Sialadenitis is bacterial infection of a salivary gland, usually due to an obstructing stone or gland hyposecretion. Symptoms are swelling, pain, redness, and tenderness. Diagnosis is clinical. CT, ultrasonography, and MRI may help identify the cause. Treatment is with antibiotics.
Sialadenitis usually occurs after hyposecretion or duct obstruction but may develop without an obvious cause. The major salivary glands are the parotid, submandibular, and sublingual glands.
Sialadenitis is most common in the parotid gland and typically occurs in
The most common causative organism is Staphylococcus aureus; others include streptococci, coliforms, and various anaerobic bacteria.
Inflammation of the parotid gland can also develop in patients who have had radiation therapy to the oral cavity or radioactive iodine therapy for thyroid cancer. Although sometimes described as sialoadenitis, this inflammation is rarely a bacterial infection, particularly in the absence of fever.
Initial treatment is with antibiotics active against S. aureus (eg, dicloxacillin, 250 mg po qid, a 1st-generation cephalosporin, or clindamycin), modified according to culture results. With the increasing prevalence of methicillin-resistant S. aureus,especially among the elderly living in extended-care nursing facilities, vancomycin is often required. Chlorhexidine 0.12% mouth rinses three times a day will reduce bacterial burden in the oral cavity and will promote oral hygiene.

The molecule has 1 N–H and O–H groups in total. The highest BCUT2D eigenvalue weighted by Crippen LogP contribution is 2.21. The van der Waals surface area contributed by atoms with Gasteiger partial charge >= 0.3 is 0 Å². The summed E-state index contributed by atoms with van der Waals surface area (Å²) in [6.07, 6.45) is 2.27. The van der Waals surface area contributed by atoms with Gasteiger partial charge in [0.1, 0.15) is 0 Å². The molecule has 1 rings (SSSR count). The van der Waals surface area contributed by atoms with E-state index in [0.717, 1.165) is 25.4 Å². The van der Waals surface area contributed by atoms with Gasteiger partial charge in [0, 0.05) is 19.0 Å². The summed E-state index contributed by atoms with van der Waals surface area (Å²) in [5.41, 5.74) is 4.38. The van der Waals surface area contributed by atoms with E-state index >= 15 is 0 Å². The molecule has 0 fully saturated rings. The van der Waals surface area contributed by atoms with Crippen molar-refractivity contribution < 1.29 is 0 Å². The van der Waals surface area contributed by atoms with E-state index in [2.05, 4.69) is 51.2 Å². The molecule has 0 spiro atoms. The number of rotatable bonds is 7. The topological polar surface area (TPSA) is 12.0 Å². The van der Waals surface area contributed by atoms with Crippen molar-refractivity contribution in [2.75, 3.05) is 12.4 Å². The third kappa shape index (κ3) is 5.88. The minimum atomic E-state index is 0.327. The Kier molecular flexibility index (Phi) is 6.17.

Hydration, sialagogues (eg, lemon juice, hard candy, or some other substance that triggers saliva flow), warm compresses, gland massage, and good oral hygiene are also important. Abscesses require drainage.
Occasionally, a superficial parotidectomy or submandibular gland excision is indicated for patients with chronic or relapsing sialadenitis.
Mumps often causes parotid swelling (see Table: Causes of Parotid and Other Salivary Gland Enlargement).
Patients with HIV infection often have parotid enlargement secondary to one or more lymphoepithelial cysts.
Cat-scratch disease caused by Bartonella infection often invades periparotid lymph nodes and may infect the parotid glands by contiguous spread. Although cat-scratch disease is self-limited, antibiotic therapy is often provided, and incision and drainage are necessary if an abscess develops.
Atypical mycobacterial infections in the tonsils or teeth may spread contiguously to the major salivary glands. The PPD may be negative, and the diagnosis may require biopsy and tissue culture for acid-fast bacteria. Treatment recommendations are controversial. Options include surgical debridement with curettage, complete excision of the infected tissue, and use of anti-TB drug therapy (rarely necessary).